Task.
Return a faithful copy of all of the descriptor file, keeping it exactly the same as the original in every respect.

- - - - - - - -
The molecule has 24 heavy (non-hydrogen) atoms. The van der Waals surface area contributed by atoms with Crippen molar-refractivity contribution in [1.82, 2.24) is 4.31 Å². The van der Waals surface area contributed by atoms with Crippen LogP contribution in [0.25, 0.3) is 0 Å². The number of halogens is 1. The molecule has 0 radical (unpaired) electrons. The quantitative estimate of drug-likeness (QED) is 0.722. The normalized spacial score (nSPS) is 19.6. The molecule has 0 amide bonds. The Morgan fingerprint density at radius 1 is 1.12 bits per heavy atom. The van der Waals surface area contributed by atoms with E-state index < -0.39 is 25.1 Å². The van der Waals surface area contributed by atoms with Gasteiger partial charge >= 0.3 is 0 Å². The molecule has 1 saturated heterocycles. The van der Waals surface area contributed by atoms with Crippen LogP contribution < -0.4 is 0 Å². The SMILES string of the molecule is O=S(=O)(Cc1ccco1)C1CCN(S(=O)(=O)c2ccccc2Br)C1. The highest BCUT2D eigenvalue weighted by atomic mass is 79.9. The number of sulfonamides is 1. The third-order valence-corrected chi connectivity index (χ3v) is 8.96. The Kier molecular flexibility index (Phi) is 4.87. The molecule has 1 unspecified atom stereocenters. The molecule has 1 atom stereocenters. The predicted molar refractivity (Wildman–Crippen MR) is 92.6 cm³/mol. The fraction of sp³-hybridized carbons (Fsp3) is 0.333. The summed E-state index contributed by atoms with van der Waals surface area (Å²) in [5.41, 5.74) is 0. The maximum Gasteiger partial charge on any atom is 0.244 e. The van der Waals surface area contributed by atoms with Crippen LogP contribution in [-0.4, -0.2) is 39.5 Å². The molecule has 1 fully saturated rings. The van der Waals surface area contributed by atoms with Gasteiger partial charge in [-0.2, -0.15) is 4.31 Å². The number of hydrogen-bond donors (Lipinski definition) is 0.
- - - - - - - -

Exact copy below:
The molecule has 24 heavy (non-hydrogen) atoms. The van der Waals surface area contributed by atoms with Crippen molar-refractivity contribution in [1.82, 2.24) is 4.31 Å². The van der Waals surface area contributed by atoms with Crippen LogP contribution in [0.25, 0.3) is 0 Å². The number of halogens is 1. The molecule has 0 radical (unpaired) electrons. The quantitative estimate of drug-likeness (QED) is 0.722. The normalized spacial score (nSPS) is 19.6. The molecule has 0 amide bonds. The Morgan fingerprint density at radius 1 is 1.12 bits per heavy atom. The van der Waals surface area contributed by atoms with E-state index < -0.39 is 25.1 Å². The van der Waals surface area contributed by atoms with Gasteiger partial charge >= 0.3 is 0 Å². The molecule has 1 saturated heterocycles. The van der Waals surface area contributed by atoms with Crippen LogP contribution < -0.4 is 0 Å². The SMILES string of the molecule is O=S(=O)(Cc1ccco1)C1CCN(S(=O)(=O)c2ccccc2Br)C1. The highest BCUT2D eigenvalue weighted by atomic mass is 79.9. The number of sulfonamides is 1. The third-order valence-corrected chi connectivity index (χ3v) is 8.96. The Kier molecular flexibility index (Phi) is 4.87. The molecule has 1 unspecified atom stereocenters. The molecule has 1 atom stereocenters. The predicted molar refractivity (Wildman–Crippen MR) is 92.6 cm³/mol. The fraction of sp³-hybridized carbons (Fsp3) is 0.333. The summed E-state index contributed by atoms with van der Waals surface area (Å²) in [5.41, 5.74) is 0. The maximum Gasteiger partial charge on any atom is 0.244 e. The van der Waals surface area contributed by atoms with Crippen LogP contribution in [-0.4, -0.2) is 39.5 Å². The molecule has 1 fully saturated rings. The van der Waals surface area contributed by atoms with Gasteiger partial charge in [-0.2, -0.15) is 4.31 Å². The number of hydrogen-bond donors (Lipinski definition) is 0.